"I not goinga school today," Peabody said to me this morning as he chewed a clean, crisp slice of an early-season apple we'd bought at the farmer's market yesterday. He's said this every day since we first put his big sister on the bus one morning two weeks ago. He floats the idea out as a mixture of question and statement every time, and each time prior to today I've said, "No, not today, but soon," with a hidden cringe of dread for the day I would have to answer differently.
"Yes, today, you are going to school," I responded gently, but with what I hoped to be the right mix of firmness and empathy. And then, internally, I ducked, waiting for his tears, his shrieks, that typical four-year-old negativity redoubled in conviction by his long-standing ambiguity about school. They never came. He bit off another piece of sweet fall flavor and chomped at it for a moment, before climbing backwards off his wooden bar stool and heading up the steep, turning staircase to his room. He's big enough now to make the stairs creak a tiny creak.
I arrived on his heels to find him scaling his great-grandfather's dresser (now his), and peeked from behind the door-frame to watch him carefully bat down the sturdy brown box that contained his equally sturdy and brown new school shoes. He half-climbed, half-leapt down behind his treasure, knelt before it and tossed the box's lid aside to pull out one suede and leather shoe, hold it up to his face then to his nose. He noticed me and peered over the shoe into my eyes. I just held his gaze and looked down at him, a keen expectation in my gut like the pause at the top of the highest peak in a roller-coaster car. Where are we going with this?
"Dese shoes smell GROSST," he asserted, and took the second out of the box. I braced myself again, and then exhaled as he breezily asked, "Can I wear dem to school today?"
And with that, we were just bip-bop-boop getting dressed and ready for the first day of his "junior year" of preschool. It was raining, so we three piled into the car and drove Bean down to the bus stop. As her bus glided away through a damp canopy of umbrellas and waving mothers, we buckled up and headed off out of the neighborhood towards his school. He chattered brightly, not even a whisper of anxiety in his voice. I answered him through the veil of my almost-alone, tip-of-the-solitude-planning thoughts. Halfway there, by the drugstore on the corner, and he broke his steady banter briefly, collecting up another batch of thoughts and questions.
"Can I go into school by myself? An' you stay inna car?"
I actually giggled out loud. He cannot be serious! Is he serious?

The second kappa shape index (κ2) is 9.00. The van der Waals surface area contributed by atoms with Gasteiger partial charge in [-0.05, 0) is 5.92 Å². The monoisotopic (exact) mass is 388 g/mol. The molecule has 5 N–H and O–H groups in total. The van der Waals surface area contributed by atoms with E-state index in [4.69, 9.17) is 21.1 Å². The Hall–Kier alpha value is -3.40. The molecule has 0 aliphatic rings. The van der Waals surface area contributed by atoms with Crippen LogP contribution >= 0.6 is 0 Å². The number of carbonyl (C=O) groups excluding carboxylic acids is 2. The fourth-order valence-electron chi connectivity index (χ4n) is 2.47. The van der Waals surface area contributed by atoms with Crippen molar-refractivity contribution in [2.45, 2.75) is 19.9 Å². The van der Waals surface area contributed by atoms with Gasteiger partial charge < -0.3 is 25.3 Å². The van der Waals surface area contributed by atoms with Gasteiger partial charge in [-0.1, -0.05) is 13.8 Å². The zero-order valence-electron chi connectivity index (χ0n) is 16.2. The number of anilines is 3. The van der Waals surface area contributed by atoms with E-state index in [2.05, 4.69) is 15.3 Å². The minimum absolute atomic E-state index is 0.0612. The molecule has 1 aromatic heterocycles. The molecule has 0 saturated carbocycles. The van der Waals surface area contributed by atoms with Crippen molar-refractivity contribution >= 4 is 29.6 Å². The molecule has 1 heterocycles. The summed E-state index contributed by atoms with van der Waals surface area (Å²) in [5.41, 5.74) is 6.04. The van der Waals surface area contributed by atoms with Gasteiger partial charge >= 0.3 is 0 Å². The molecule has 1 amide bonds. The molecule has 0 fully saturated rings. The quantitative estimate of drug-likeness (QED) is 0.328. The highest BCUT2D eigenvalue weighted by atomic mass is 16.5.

"Ummm... You want to go into school without Mama?"
I was stymied. What just happened here?
"Well, buddy, since it's the first day and I haven't seen your teachers in a while, I think I'd like to go inside and say Hi to them today. I'll let you go in by yourself on Friday, okay?"
We parked and walked to the door of the school, and he grasped my hand, pulled back a bit as he spied teachers and students inside, smiling out at him. But he followed me inside and hung his backpack on the hook under the bright banana sticker that bears his name. His class theme is monkeys. Yes, of course it is.
We looked at the class's resident mouse, in a cage at the back of the room, and I could tell my boy was ready for me to go in the same way that he sometimes feels ready to get a BandAid off a boo-boo, but dreads the ripping.
I hugged him. He hugged back hard. I kissed his sweet round nose. I drank him in as I wondered to myself in half-a-second thought if these teachers can see what I see in this little boy of mine. I know in my soul that God created my heart to love Peabody most and best, yet what speaks out of those expressive, soulful eyes, the amazing range of expressions he commands with just the flick of an eyebrow or the slight pucker of a lip -- wouldn't they completely captivate anyone with a heart?
I let go and leaned back, but he came close again with warm arms around my neck. I just let him hug and closed my eyes into the moment. Again we parted, and over his shoulder I saw his teacher, watching with understanding. He turned and saw her too, and flickered his best I'm not smiling smile at her - obligatory pout painted over a growing willingness he'd rather we didn't know about.
But we knew, the teacher and my son and me. And I could walk out, and even look back at him, and know that he's going to have a worry-free day, going to be undeniably himself, going to say something funny and probably inappropriate about poop, going to walk on his tip-toes when he's hurrying, going to only wash the palms of his hands before snack, unless someone reminds him to wash the backs too, going to ask for more, going to want to know where the pink car is, going to sing "Thriller" or something by Katy Perry during free play time, going to be delighted to hear "Sticky Bubblegum" for the hundredth time.
And then he's going to greet me in three hours with a face-splitting smile and the sweetest Mamaaaaaaa! I've ever heard. And I will realize that I have missed him deeply, even though the truth is I popped a gleeful imaginary wheelie as I drove out of the parking lot after that last hug.